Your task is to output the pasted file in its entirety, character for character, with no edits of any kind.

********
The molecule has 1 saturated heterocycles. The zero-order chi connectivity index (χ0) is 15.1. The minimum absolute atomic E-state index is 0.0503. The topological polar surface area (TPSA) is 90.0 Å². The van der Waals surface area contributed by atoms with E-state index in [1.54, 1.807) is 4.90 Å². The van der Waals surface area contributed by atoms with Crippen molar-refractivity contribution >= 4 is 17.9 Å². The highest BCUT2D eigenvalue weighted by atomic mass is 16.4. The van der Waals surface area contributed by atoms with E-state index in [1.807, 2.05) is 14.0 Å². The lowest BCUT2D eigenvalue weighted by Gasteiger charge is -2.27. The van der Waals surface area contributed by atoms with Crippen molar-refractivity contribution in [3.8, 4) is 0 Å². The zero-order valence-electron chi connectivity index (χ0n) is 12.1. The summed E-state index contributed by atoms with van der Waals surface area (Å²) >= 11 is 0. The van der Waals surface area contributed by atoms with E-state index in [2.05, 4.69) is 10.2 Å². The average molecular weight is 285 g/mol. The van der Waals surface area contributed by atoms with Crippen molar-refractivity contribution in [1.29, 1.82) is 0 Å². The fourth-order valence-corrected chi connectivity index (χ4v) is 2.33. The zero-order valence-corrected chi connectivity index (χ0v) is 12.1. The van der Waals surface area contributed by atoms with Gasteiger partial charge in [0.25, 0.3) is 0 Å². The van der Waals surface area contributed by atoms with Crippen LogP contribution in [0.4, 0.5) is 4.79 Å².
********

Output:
The molecule has 1 saturated heterocycles. The zero-order chi connectivity index (χ0) is 15.1. The minimum absolute atomic E-state index is 0.0503. The topological polar surface area (TPSA) is 90.0 Å². The van der Waals surface area contributed by atoms with E-state index in [1.54, 1.807) is 4.90 Å². The van der Waals surface area contributed by atoms with Crippen molar-refractivity contribution >= 4 is 17.9 Å². The highest BCUT2D eigenvalue weighted by atomic mass is 16.4. The van der Waals surface area contributed by atoms with E-state index in [1.807, 2.05) is 14.0 Å². The lowest BCUT2D eigenvalue weighted by Gasteiger charge is -2.27. The van der Waals surface area contributed by atoms with Crippen molar-refractivity contribution in [3.8, 4) is 0 Å². The zero-order valence-electron chi connectivity index (χ0n) is 12.1. The summed E-state index contributed by atoms with van der Waals surface area (Å²) >= 11 is 0. The van der Waals surface area contributed by atoms with E-state index in [2.05, 4.69) is 10.2 Å². The average molecular weight is 285 g/mol. The van der Waals surface area contributed by atoms with Crippen molar-refractivity contribution in [1.29, 1.82) is 0 Å². The fourth-order valence-corrected chi connectivity index (χ4v) is 2.33. The zero-order valence-corrected chi connectivity index (χ0v) is 12.1. The van der Waals surface area contributed by atoms with Gasteiger partial charge in [0.25, 0.3) is 0 Å². The van der Waals surface area contributed by atoms with Crippen LogP contribution in [0.4, 0.5) is 4.79 Å².